The theft of cables from the Belgian railway fell by 73% in 2014. This was announced by Infrabel, federal police and the SNCB in a joint press release on Friday. This is the second year in a row that a fall in these thefts has been recorded, as there was a 40% fall in 2013. With 217 thefts for 2014, the network says “these are the lowest and most encouraging figures in 6 years”.
For the three parties, “joint action by Infabel, the SNCB and especially the police and the government as part of the National Plan of Action against cable theft has been a huge success”.
The Plan, launched at the start of 2013, includes technical measures, such as replacing copper with aluminum, burying cables, and video surveillance or concentration of stock. But it also includes structural, legal and preventative measures. The government has, for example, created a law that forbids paying cash for copper. Infrabel launched an information campaign for local police and railway workers, giving them a kit describing the cables that are stolen most, so they can spot fraud more easily.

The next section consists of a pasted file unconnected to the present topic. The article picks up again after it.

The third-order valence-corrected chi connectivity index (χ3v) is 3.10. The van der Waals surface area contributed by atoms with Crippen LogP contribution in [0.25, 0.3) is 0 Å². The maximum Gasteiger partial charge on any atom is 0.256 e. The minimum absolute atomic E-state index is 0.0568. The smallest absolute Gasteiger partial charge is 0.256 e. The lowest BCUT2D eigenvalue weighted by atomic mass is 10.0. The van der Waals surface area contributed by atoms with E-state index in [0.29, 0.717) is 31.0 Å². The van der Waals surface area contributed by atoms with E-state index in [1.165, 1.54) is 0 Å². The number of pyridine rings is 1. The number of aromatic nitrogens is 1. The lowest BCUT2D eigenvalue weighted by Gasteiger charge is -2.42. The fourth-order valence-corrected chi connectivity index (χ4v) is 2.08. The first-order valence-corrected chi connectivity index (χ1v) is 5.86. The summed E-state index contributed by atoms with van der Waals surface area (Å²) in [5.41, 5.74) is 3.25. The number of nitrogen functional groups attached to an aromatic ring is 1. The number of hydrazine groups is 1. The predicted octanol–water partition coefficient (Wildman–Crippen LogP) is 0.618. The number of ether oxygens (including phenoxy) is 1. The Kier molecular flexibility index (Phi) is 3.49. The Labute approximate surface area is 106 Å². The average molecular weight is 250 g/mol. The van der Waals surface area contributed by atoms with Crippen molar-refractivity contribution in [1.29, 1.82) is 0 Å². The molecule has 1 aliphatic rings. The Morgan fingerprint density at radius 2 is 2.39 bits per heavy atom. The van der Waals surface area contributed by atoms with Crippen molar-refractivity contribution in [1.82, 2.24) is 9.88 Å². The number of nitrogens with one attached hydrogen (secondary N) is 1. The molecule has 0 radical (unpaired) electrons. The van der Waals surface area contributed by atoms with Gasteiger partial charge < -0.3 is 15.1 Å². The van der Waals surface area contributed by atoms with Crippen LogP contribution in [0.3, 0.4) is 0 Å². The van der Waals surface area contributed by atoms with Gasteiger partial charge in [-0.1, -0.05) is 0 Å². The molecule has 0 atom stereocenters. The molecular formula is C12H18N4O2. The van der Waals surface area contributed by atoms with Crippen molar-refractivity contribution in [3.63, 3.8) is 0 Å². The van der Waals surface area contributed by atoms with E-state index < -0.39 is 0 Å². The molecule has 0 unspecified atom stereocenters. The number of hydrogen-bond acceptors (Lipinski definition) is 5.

The fall is also due to “firm action by Securail and the police”. The SNCB security service performed 129 interventions on its own, and 34 in conjunction with police.
Passengers profit hugely from the massive drop in cable theft. In 2014, “162 thefts caused lots of delays, a total of 14,448 minutes, compared to 44,933 in 498 delays minutes for 2013”, a fall of 63%.
“But these encouraging figures will not stop us continuing to act”, the joint press release said. “Certain judiciary suburbs are targeted by thieves too often”. This is the case for Hainaut, as one theft in two takes place there. The Antwerp province and the Brussels region are also regularly hit.